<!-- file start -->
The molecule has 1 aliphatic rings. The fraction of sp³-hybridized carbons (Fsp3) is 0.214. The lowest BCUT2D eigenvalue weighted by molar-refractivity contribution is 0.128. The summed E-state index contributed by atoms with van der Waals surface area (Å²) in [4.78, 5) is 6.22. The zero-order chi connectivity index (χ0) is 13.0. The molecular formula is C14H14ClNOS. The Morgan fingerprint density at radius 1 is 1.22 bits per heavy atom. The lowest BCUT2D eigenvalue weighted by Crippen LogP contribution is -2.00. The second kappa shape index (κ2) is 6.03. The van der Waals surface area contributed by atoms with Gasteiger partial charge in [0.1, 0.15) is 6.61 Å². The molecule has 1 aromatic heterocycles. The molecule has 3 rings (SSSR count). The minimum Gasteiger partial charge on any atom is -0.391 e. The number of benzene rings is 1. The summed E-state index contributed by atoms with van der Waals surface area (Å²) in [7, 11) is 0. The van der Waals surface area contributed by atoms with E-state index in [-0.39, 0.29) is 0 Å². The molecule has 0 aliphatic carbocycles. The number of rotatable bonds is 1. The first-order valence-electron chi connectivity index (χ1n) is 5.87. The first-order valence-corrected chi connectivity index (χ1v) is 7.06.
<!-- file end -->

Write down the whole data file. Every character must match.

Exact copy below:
The molecule has 1 aliphatic rings. The fraction of sp³-hybridized carbons (Fsp3) is 0.214. The lowest BCUT2D eigenvalue weighted by molar-refractivity contribution is 0.128. The summed E-state index contributed by atoms with van der Waals surface area (Å²) in [4.78, 5) is 6.22. The zero-order chi connectivity index (χ0) is 13.0. The molecular formula is C14H14ClNOS. The Morgan fingerprint density at radius 1 is 1.22 bits per heavy atom. The lowest BCUT2D eigenvalue weighted by Crippen LogP contribution is -2.00. The second kappa shape index (κ2) is 6.03. The van der Waals surface area contributed by atoms with Gasteiger partial charge in [0.1, 0.15) is 6.61 Å². The molecule has 1 aromatic heterocycles. The molecule has 3 rings (SSSR count). The minimum Gasteiger partial charge on any atom is -0.391 e. The number of benzene rings is 1. The summed E-state index contributed by atoms with van der Waals surface area (Å²) in [7, 11) is 0. The van der Waals surface area contributed by atoms with E-state index in [-0.39, 0.29) is 0 Å². The molecule has 0 aliphatic carbocycles. The number of rotatable bonds is 1. The first-order valence-electron chi connectivity index (χ1n) is 5.87. The first-order valence-corrected chi connectivity index (χ1v) is 7.06.